It is important that you identify specific causes. Here are some brainstorming examples for potential problems faced in the Mental Health Inpatient setting.

Problem: "Why did consumers, who were on a suicide care pathway, represent to Emergency Department within 28 days of discharge with deliberated self-harm and/or suicide behaviours?"

View an example of brainstorming to this problem.

How do you make sense of the problems identified?

It is essential to make meaningful sense of causes and contributing factors you have identified to plan for the next stage of the improvement project. It is highly recommended that this process occurs with your team and quality improvement advisor or mental health improvement coach present.

An affinity diagram involves sorting all the identified causes and factors contributing to the problem from the brainstorming process, into categories or themes. More information on how to create an affinity diagram can be found here.

Example of Suicide Prevention Affinity Diagram.

A Driver Diagram is an extension of the Affinity Diagram. It is a visual tool that illustrates the relationship between the aim of the improvement project, the primary drivers (category headings) and the secondary drivers (contributing factors and causes of the problem). The driver diagram is your project plan on a page.

Primary drivers are high-level factors that need to be influenced in order to achieve the aim. Secondary drivers are specific factors or interventions that are necessary to achieve the primary drivers. Each secondary driver will contribute to at least one primary driver, shown via relationship arrows. Information on how to create a driver diagram can be found here.

Example of Suicide Prevention Driver Diagram.

What are change ideas or change concepts?

Solutions in quality improvement are commonly referred to as change ideas or change concepts. Change ideas are interventions to address the secondary drivers and aim statement. Change ideas describe what you are going to do to achieve your aim.

As a team, use the Driver Diagram to brainstorm solutions for each secondary driver. Brainstorming change ideas is the answer to the third question in the Model for Improvement 'What change can we make that will result in improvement?'. It is possible that a solution will address more than one secondary driver. It is important to note all improvement requires change, but not all changes lead to improvement.

See Suicide Prevention Driver Diagram example complete with change ideas.

It is not realistic or recommended to test several change ideas at once - if improvement occurs, how will you know which change idea or combination of change ideas led to the improvement? Prioritising change ideas can assist with deciding which change ideas to test first.

For each change idea, consider:

  • Will it be easy or hard to implement? (consider the cost involved, time involved, extent of training required)
  • What impact will it have on achieving the aim?
  • Consider the feasibility, time requirements, how the change will be done (that is, the logistics) and the expected outcomes of each change idea.

Just because a change idea may be considered hard to implement does not mean it should be a low priority. Some of the hardest changes may be the most important ones to test and lead to the biggest improvement.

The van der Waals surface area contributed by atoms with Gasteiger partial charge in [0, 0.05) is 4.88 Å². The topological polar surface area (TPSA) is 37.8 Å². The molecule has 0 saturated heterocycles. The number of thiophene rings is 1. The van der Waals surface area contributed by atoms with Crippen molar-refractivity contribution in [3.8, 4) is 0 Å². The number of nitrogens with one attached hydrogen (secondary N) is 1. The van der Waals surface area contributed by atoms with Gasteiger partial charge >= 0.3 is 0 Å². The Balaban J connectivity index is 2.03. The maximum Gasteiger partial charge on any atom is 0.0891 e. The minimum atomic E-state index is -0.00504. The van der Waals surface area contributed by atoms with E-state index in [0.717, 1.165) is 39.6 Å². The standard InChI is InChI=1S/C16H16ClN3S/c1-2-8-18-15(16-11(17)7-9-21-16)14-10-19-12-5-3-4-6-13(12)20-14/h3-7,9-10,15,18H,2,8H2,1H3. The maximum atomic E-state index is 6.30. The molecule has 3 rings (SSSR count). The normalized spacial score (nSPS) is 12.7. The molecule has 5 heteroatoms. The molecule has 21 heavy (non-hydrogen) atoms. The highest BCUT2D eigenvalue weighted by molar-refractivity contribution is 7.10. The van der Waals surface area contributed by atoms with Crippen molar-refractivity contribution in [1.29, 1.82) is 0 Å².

See Suicide Prevention Quality Improvement Framework prioritisation matrix as a guidance.

How do you test change ideas through PDSA cycles?

To determine if your change idea has led to an improvement, you should conduct quick, small-scale tests called Plan, Do, Study, Act (PDSA) cycles.

PDSA cycle tests start on a very small scale (for example, testing a change on 1 patient or 1 shift or with 1 team) so you can test safely. If the first test leads to the predicted effect, the next test can be slightly larger (for example, testing on 3 patients, 3 shifts or 3 teams) and once there is more data and confidence in the change, increase the test size again (for example, to 5 units).

Small tests of a change often lead to minor improvements or adjustments for the next PDSA cycle of a change idea. It is an iterative, action learning process. You can watch this short video to see PDSA cycles in action.

Once you have the data and confidence from these tests, the change can be rolled out and reviewed until the team can see a reliable improvement. The benefit of this is if the change doesn't achieve the desired or expected results, you can quickly move on without having spent a huge amount of time on it or implemented it broadly.

PDSA cycles are designed to be performed rapidly and sequentially. Implementation of a change, which takes substantial time and effort, only occurs if the test of change (which starts small and gradually increases) achieve a reliable improvement. PDSA cycles are the practical, real-life part of the Model for Improvement.

You must work through each of the four stages of a PDSA cycle:

  1. Plan – the change (who, what, when, where and how) and make predictions about the outcome.
  2. Do – carry out the plan, observe and measure (that is, collect data) what happens. Take notes of what went well and what didn’t.
  3. Study – analyse and compare data, summarise learnings.
  4. Act – decide on what will be abandoned, modified or tested in a larger way for the next PDSA test using the results from the study phase.

PDSA cycles

More information on PDSA cycles can be found here.

  • Test no more than three change ideas at a time
  • Consider testing the next change idea when you are confident in the first change idea (that is, starting to scale up the testing)
  • Monitor the data and measures to track improvements (refer to Data for Improvement)
  • Determine which changes (or combination of change ideas) are leading to an improvement and achieving the aim
  • PDSA cycles are not designed to be time consuming, and can be performed rapidly and in a staggered approach
  • Briefly document each PDSA cycle to help understand the process and ensure all four stages are followed.

See Suicide Prevention PDSA cycle example